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J.C. Penney apologizes to customers

After failed ‘reinvention’ retailer fires its CEO and returns to newspaper advertising with deals

Posted: May 7, 2013 2:00 a.m.
Updated: May 7, 2013 2:00 a.m.

J.C. Penney returned to newspapers on Friday by advertising discounts for shoppers after the company fired its CEO for getting rid of most sales and alienating loyal customers.

 

J.C. Penney is sorry and it wants your business back.

That’s the gist of its latest ad, a public “mea culpa” which the mid-priced department-store broadcast to the public – and its customers.

The move comes after the Plano, Texas-based company last month fired its CEO, Ron Johnson, after 17 months on the job and rehired his predecessor Mike Ullman.

Johnson’s ambitious changes included getting rid of most sales and bringing in new, hip brands. The strategy was designed to attract younger, wealthier shoppers in a bid to reinvent the stodgy retailer, but it alienated Penney’s loyal customers and caused sales to plummet.

On Friday, the retailer was back in newspapers, including The Signal, by distributing circulars with coupons for shoppers.

A key investor, William Ackman, said at a conference that J.C. Penney’s performance under the no-coupon strategy implemented by ousted CEO was “very close to a disaster.”

“Consumers want deals, and they’re willing to wait for them,” C. Britt Beemer, chairman of America’s Research Group, a consumer research firm, told the Associated Press.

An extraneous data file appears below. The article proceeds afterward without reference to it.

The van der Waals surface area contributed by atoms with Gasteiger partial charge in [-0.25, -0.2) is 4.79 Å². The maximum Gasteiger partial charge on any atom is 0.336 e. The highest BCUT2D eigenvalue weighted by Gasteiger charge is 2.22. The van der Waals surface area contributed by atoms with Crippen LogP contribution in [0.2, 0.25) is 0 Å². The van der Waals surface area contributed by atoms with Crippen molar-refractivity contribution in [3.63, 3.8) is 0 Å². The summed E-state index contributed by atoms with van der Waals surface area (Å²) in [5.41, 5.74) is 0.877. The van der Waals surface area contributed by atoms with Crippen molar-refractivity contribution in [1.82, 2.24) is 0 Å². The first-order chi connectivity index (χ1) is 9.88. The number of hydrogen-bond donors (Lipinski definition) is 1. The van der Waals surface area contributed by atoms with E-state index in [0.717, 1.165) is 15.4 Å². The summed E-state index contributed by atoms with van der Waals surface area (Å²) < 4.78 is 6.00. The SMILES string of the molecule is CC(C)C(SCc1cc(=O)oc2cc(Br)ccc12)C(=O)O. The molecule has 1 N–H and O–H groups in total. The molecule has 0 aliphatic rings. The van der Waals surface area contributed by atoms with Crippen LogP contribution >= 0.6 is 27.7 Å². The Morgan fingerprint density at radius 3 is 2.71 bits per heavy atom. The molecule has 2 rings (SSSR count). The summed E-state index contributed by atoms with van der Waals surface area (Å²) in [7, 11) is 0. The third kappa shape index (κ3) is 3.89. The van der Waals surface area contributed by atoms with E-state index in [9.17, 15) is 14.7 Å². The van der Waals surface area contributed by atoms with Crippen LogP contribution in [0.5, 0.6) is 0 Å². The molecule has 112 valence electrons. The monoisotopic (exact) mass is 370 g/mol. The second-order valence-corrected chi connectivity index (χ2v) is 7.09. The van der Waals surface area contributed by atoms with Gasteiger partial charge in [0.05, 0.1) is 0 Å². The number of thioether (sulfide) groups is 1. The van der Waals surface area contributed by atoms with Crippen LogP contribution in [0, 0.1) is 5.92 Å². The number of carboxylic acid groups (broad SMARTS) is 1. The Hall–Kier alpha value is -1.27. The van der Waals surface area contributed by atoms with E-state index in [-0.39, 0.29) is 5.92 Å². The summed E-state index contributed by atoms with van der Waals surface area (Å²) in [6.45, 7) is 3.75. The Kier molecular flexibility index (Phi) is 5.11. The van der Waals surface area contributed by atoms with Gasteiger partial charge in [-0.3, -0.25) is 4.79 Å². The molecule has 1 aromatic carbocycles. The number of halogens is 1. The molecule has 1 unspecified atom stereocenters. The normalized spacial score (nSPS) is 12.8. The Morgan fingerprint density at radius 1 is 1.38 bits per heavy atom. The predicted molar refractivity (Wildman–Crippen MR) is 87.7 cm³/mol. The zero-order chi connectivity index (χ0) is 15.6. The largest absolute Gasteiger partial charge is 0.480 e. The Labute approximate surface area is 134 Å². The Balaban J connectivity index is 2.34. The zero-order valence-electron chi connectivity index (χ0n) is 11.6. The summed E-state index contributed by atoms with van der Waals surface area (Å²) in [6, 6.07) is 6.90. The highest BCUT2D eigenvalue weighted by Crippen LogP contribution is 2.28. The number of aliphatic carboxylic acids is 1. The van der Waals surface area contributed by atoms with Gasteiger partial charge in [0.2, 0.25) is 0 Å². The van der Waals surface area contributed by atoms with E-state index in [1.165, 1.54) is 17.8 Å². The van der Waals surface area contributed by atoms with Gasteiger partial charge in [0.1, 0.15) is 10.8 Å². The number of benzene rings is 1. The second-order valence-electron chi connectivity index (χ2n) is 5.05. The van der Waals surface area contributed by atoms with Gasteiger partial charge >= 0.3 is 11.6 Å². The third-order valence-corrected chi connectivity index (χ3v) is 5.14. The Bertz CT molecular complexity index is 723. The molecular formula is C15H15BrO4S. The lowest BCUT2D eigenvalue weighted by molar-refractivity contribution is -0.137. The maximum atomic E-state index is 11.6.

The retailer’s apology came in ad titled “It’s no secret.”

“Recently J.C. Penney changed,” a voiceover states. “Some changes you liked and some you didn’t. But what matters with mistakes is what we learn. We learned a very simple thing, to listen to you.”

The ad acknowledges the missteps and asks customers to return to its stores.

Successful companies have long known that no matter how hard it might be to budget for, it’s important to set aside a portion of their budget for marketing, experts said.

Valencia Custom Shower Doors has been advertising daily in The Signal for the past year.
It’s one of our more successful advertising campaigns, said Christy Crawford, co-owner.

“We do get a lot of phone calls,” she said.

A long time resident, Randy Deckers of Deckers Electric has been advertising services for his business in The Signal for years.

“It generates business,” Deckers said. “Last week a customer had my ad on their counter. That job paid for my ad.”

Once he gets a new client, many of them become repeat customers, he said.

J.C. Penney Media Relations Director Daphne Avila said the idea for the ad began several months ago after an “extensive” review of customer feedback.

“We want to give customers our assurance that what they loved about J.C. Penney – trusted brands, great style and affordable prices – will be inherent to every shopping experience,” she said.

When a company is in free fall, it sometimes need to call a time out and say, ‘Wait a second. We’re going to get this under control,” Allen Adamson, managing director of branding firm Landor Associates, told the Associated Press.

“The answer may be further down the road as to why they come back,” Adamson said.

Shares closed at $16.78 in trading Monday afternoon. They have traded in a 52-week range of $13.55 to $36.27.

 

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